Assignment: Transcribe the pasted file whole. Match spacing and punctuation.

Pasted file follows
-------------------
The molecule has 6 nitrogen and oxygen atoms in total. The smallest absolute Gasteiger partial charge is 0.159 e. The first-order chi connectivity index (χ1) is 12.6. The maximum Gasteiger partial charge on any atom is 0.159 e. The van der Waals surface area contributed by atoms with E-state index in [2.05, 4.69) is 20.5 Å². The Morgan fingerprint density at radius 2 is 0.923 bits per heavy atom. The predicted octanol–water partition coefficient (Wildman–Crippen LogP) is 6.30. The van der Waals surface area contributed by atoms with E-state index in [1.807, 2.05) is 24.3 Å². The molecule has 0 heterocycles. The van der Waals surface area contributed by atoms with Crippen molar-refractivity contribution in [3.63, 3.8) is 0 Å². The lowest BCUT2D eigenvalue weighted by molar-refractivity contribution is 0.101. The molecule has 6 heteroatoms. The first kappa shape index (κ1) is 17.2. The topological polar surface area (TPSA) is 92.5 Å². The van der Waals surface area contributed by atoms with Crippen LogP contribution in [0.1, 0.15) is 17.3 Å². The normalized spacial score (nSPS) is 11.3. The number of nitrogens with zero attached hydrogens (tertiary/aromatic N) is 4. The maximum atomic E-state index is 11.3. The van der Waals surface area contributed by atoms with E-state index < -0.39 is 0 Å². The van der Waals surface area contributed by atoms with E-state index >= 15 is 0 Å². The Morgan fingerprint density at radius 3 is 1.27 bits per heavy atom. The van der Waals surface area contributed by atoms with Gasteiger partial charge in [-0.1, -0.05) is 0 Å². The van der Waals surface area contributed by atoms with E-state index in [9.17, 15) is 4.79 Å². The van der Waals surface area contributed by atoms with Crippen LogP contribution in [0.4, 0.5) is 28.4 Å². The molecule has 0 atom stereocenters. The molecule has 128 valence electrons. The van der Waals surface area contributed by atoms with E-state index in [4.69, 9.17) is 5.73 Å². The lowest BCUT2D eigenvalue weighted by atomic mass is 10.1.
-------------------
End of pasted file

The molecule has 6 nitrogen and oxygen atoms in total. The smallest absolute Gasteiger partial charge is 0.159 e. The first-order chi connectivity index (χ1) is 12.6. The maximum Gasteiger partial charge on any atom is 0.159 e. The van der Waals surface area contributed by atoms with E-state index in [2.05, 4.69) is 20.5 Å². The Morgan fingerprint density at radius 2 is 0.923 bits per heavy atom. The predicted octanol–water partition coefficient (Wildman–Crippen LogP) is 6.30. The van der Waals surface area contributed by atoms with E-state index in [1.807, 2.05) is 24.3 Å². The molecule has 0 heterocycles. The van der Waals surface area contributed by atoms with Crippen molar-refractivity contribution in [3.63, 3.8) is 0 Å². The lowest BCUT2D eigenvalue weighted by molar-refractivity contribution is 0.101. The molecule has 6 heteroatoms. The first kappa shape index (κ1) is 17.2. The topological polar surface area (TPSA) is 92.5 Å². The van der Waals surface area contributed by atoms with Crippen LogP contribution in [0.1, 0.15) is 17.3 Å². The normalized spacial score (nSPS) is 11.3. The number of nitrogens with zero attached hydrogens (tertiary/aromatic N) is 4. The maximum atomic E-state index is 11.3. The van der Waals surface area contributed by atoms with E-state index < -0.39 is 0 Å². The van der Waals surface area contributed by atoms with E-state index >= 15 is 0 Å². The Morgan fingerprint density at radius 3 is 1.27 bits per heavy atom. The van der Waals surface area contributed by atoms with Gasteiger partial charge in [-0.1, -0.05) is 0 Å². The van der Waals surface area contributed by atoms with E-state index in [9.17, 15) is 4.79 Å². The van der Waals surface area contributed by atoms with Crippen LogP contribution in [0.4, 0.5) is 28.4 Å². The molecule has 0 atom stereocenters. The molecule has 128 valence electrons. The van der Waals surface area contributed by atoms with E-state index in [4.69, 9.17) is 5.73 Å². The lowest BCUT2D eigenvalue weighted by atomic mass is 10.1.